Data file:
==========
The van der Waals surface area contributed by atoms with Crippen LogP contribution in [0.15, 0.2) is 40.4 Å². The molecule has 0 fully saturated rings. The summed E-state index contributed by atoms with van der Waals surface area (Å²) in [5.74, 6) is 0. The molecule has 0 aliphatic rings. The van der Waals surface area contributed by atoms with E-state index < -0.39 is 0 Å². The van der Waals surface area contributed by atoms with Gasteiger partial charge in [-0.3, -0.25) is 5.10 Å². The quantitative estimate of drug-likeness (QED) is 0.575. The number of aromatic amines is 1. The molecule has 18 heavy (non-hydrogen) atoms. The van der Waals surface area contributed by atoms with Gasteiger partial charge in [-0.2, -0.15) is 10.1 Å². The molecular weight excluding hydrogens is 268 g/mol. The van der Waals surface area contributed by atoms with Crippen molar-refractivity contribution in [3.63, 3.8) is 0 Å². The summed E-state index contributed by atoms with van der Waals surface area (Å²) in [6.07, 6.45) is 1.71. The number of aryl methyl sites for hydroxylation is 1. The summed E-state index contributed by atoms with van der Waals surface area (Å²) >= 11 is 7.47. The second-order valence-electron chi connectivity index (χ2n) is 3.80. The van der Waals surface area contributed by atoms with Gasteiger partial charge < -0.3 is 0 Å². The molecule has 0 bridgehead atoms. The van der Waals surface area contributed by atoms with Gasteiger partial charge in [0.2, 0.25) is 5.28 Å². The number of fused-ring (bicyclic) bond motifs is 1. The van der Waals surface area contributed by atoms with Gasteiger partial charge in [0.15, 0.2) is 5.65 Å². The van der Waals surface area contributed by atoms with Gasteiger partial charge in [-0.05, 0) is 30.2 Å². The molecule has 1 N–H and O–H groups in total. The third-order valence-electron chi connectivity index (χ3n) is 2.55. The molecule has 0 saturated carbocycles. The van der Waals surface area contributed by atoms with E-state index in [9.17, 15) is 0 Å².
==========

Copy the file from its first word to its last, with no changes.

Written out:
The van der Waals surface area contributed by atoms with Crippen LogP contribution in [0.15, 0.2) is 40.4 Å². The molecule has 0 fully saturated rings. The summed E-state index contributed by atoms with van der Waals surface area (Å²) in [5.74, 6) is 0. The molecule has 0 aliphatic rings. The van der Waals surface area contributed by atoms with E-state index < -0.39 is 0 Å². The van der Waals surface area contributed by atoms with Gasteiger partial charge in [-0.3, -0.25) is 5.10 Å². The quantitative estimate of drug-likeness (QED) is 0.575. The number of aromatic amines is 1. The molecule has 18 heavy (non-hydrogen) atoms. The van der Waals surface area contributed by atoms with Gasteiger partial charge in [-0.2, -0.15) is 10.1 Å². The molecular weight excluding hydrogens is 268 g/mol. The van der Waals surface area contributed by atoms with Crippen molar-refractivity contribution in [3.63, 3.8) is 0 Å². The summed E-state index contributed by atoms with van der Waals surface area (Å²) in [6.07, 6.45) is 1.71. The number of aryl methyl sites for hydroxylation is 1. The summed E-state index contributed by atoms with van der Waals surface area (Å²) >= 11 is 7.47. The second-order valence-electron chi connectivity index (χ2n) is 3.80. The van der Waals surface area contributed by atoms with Gasteiger partial charge < -0.3 is 0 Å². The molecule has 0 bridgehead atoms. The van der Waals surface area contributed by atoms with Gasteiger partial charge in [0.2, 0.25) is 5.28 Å². The number of fused-ring (bicyclic) bond motifs is 1. The van der Waals surface area contributed by atoms with Gasteiger partial charge in [0.15, 0.2) is 5.65 Å². The van der Waals surface area contributed by atoms with Gasteiger partial charge in [-0.05, 0) is 30.2 Å². The molecule has 1 N–H and O–H groups in total. The third-order valence-electron chi connectivity index (χ3n) is 2.55. The molecule has 0 saturated carbocycles. The van der Waals surface area contributed by atoms with E-state index in [9.17, 15) is 0 Å².